The seventh factor evaluated by Joll, the Mood of 1914, was the cumulative result of 19th C. nationalism and patriotism. Therefore, in all belligerent states the war was unanimously accepted. Despite beliefs that socialists might determine workers not to support the war effort, patriotism, “inculcated at many levels of national life all over Europe,” prevailed. The youth had slowly been indoctrinated for war. Society itself was familiar with the possibility of war. In the end, according to Joll, “governments were able to fight the war because their subjects accepted the necessity for it.” Some people believed that a war would solve internal problems. Others saw it as a solution for external ones. Joll thus concludes that, ultimately, it was “attitudes which made the war possible.”
The author concluded his work admitting that, in a different time, a historian will see causes from a different perspective. The following historians wrote in different decades and approached the causes of WWI from different directions.
In his article “Domestic Causes of the First World War”, Arno Mayer detached his analysis from the usual multi-factor explanatory model, and focused instead on the role of domestic policies in igniting the war. Mayer thus points to a pre-revolutionary state of affairs in all of Europe, which lead to an intense “interconnection of domestic politics and foreign politics.” In his analysis, Mayer points out that Germany’s social issue pushed politicians to want war in order to provide a solution to internal problems. In Britain, France and Italy, “liberalism was heavily besieged” whereas Russia had labor problems to deal with. The solution, again, was war. Mayer concludes his article indicating that failing to analyze the interconnection between domestic and foreign policy is “likely to leave a distorted picture of the long-run and immediate causes of the Great War”
Wolfgang Mommsen’s article “The Debate on German War Aims” revolves around the controversial subject of Germany’s immediate pre-war aims. Mommsen criticizes the work of another historian, Fritz Fischer, who pointed out that Germany had a “will to unlimited world power.” Mommsen refutes Fischer’s claim that Germany was pursuing nothing but imperialist aims and points out that the German Chancellor, Bethmann, was moderate and not an annexationist. The author agrees that the military were more influential than the politicians and points to a certain “spirit of fatalism” that made the Germans wait for the war. Mommsen concludes his article implying that German aims can be found from a detailed political, social and constitutional study of pre-war Germany.
In his article “Arno Mayer and the British Decision for War: 1914”, historian Donald Lammers searched for answers in Britain. He criticizes one of Arno Mayer’s articles in which he attributed Britain’s commitment to war as a move to avoid or solve internal problems. Lammers thus points out that the Ulster problem was big, but not “apocalyptic.” Socio-political tensions within Britain had split Liberal and Conservative views, yet they both agreed on Britain’s commitment to support France if she was attacked by Germany. The determination to go to war did not emerge from domestic pressures, or one party would have opposed war as a way to weaken the other one politically. Lammers concludes that an answer to Britain’s commitment is more likely to be found in Mayer’s own conclusions on “Balance of Power and the security of the Empire,” and not in the internal socio-political turmoil.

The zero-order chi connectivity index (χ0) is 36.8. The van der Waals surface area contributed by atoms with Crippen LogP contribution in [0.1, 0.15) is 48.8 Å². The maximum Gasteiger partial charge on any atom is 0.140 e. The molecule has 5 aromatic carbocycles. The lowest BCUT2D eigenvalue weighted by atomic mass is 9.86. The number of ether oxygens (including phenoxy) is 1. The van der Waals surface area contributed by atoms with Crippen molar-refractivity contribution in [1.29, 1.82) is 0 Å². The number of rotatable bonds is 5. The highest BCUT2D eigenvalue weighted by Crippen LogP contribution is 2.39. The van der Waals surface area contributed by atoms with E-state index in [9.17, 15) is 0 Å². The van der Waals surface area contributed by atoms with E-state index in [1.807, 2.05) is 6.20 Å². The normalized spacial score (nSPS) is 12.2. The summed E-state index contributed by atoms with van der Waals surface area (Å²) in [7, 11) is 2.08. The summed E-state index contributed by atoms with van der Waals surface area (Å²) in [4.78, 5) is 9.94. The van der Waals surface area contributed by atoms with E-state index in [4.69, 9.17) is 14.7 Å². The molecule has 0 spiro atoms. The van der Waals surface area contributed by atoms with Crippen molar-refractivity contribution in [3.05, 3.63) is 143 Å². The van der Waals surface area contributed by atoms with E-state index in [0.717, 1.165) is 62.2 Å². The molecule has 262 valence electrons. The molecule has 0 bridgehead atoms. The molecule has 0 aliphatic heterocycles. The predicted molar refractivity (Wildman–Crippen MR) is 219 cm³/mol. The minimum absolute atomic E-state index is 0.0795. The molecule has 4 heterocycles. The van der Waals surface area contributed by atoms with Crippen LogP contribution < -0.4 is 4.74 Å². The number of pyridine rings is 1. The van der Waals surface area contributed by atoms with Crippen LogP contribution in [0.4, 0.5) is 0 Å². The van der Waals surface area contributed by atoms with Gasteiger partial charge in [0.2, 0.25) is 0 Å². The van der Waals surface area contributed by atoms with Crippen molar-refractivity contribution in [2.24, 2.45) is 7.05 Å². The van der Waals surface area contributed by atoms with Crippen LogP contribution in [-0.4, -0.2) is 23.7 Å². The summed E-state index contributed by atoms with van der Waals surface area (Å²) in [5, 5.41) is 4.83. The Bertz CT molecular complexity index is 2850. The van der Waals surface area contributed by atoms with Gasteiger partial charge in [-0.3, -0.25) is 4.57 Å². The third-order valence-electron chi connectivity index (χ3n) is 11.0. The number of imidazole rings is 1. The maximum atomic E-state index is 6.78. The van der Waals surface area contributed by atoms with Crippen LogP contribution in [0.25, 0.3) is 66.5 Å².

Michael Gordon joined the causal debate with his article “Domestic Conflict and the Origins of the First World War,” in which he compared pre-war Britain to Germany. First he described foreign policy and concluded that Britain was “hesitant”, whereas Germany was “rash and aggressive.” Secondly, by comparing domestic politics, Gordon concluded that both Britain and Germany were on the eve of constitutional crisis, yet Germany contained more social extremism within than Britain. With regards to the domestic-foreign policy link, Gordon states that Germany’s elites “had an overwhelming incentive to use foreign policy as a method for domestic control,” whereas the British ones did not. To explain these differences, Gordon’s detailed comparison first points to economic factors: rate and form of industrialization and international implications. Britain had developed early both industrially and socially; Germany had been rushed through this process in just decades and was thus in turmoil. Another factor was different between the two states: governmental institutions. The British solved political problems within the parliament; the Germans diverted them in foreign policy. Nationalism was also different between the states, just as their politics were. The final conclusion Gordon arrived at was that, all things considered, domestic politics had clear impacts on the foreign policy of the states. Britain grew defensive and weary, whereas Germany grew fearful of “international specters” in addition to following a domestic propaganda program aimed at diluting internal problems.